Show Confidence Under Pressure

I was recently in a doctor’s office explaining my symptoms, when I noticed that he was growing more and more anxious, the more I explained. It’s not as if he was a newbie, I’d seen this doctor for years and I knew that he’d been in the profession for decades. His hands were fidgeting, he was murmuring things like ‘erm’, ‘this doesn’t make sense’, ‘but this medication is the same as <insert big doctor word>…’. Overall it was clear that he wasn’t confident in whatever his diagnosis/prescription/suggestion was going to be.

His lack of confidence made me very nervous and uncomfortable. If a man of his expertise and experience didn’t know what was happening with my health, what hope did I have?

Reflecting later that night, I realised that revealinlack of confidence can have a negative effect on our interactions in any part of life — be it professional or personal.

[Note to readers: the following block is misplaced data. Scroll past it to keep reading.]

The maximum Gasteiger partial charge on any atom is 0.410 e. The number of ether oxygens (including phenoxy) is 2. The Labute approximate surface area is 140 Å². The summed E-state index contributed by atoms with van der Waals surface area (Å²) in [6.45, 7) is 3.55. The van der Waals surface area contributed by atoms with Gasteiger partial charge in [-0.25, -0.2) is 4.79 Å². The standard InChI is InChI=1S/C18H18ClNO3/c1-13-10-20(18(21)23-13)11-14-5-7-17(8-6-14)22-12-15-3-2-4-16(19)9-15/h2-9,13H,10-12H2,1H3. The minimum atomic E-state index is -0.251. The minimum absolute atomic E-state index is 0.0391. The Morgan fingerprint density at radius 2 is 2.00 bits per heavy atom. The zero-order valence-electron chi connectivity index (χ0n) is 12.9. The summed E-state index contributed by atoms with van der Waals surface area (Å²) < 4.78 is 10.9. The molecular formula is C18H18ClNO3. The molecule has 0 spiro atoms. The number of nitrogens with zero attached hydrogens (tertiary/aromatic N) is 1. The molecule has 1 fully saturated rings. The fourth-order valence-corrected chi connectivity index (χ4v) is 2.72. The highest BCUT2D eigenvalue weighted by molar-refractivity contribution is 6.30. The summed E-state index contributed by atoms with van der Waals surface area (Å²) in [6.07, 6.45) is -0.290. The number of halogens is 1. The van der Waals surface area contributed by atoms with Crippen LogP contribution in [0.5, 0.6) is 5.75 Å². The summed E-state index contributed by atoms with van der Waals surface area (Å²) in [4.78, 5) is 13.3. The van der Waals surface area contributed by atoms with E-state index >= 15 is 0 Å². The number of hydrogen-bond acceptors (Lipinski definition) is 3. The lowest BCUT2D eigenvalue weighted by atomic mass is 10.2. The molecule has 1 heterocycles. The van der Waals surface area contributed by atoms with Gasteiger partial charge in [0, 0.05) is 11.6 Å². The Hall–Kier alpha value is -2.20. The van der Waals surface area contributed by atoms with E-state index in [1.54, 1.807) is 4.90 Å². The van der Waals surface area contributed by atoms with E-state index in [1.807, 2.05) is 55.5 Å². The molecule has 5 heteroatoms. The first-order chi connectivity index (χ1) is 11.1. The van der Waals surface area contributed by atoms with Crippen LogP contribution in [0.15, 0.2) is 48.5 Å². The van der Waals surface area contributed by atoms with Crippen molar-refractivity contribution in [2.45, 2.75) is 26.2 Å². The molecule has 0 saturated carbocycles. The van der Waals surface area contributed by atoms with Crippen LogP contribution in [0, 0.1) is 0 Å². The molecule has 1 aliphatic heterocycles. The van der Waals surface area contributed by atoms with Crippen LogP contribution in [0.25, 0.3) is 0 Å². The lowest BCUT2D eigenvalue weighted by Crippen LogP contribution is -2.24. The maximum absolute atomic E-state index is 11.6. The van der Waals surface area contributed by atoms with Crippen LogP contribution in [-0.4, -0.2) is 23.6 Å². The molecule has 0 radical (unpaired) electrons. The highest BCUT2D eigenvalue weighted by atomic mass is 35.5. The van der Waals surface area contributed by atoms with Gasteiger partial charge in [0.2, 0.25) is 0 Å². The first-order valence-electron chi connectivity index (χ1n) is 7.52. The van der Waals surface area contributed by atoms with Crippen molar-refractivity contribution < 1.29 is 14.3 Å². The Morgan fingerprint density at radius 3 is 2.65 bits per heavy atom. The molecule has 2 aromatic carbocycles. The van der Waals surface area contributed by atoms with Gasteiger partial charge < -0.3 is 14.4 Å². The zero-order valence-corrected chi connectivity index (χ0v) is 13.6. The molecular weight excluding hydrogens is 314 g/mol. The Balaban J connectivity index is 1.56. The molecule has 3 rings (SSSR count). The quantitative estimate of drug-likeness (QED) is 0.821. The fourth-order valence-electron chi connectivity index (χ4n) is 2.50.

People engage us and customers pay us to get things done and solve problems. By portraying a lack of confidence, we only unnecessarily burden them emotionally. Even if you solve the problem, if you’ve left them nervous temporarily while you murmur away negative thoughts, they’ve had a negative experience with you and will lose confidence themselves that you know what you’re doing. Perhaps they think that you only solved it by chance and you’re not the best person to help out next time.

This isn’t to say fake it, lie and pretend to know what you’re talking about. If you don’t know something, simply let them know that it’s not in your realm of expertise, but you’ll find out who is best to consult on that topic or simply that you’ll do some research and report back. This is better than — ”ugh well, I think I heard that, um Google now, um reads keywords, from um…”.

Shouldn’t our desire be to leave people with great memories of their interaction with us? Do your best to portray that you’ve got a handle on each situation. Exude confidence.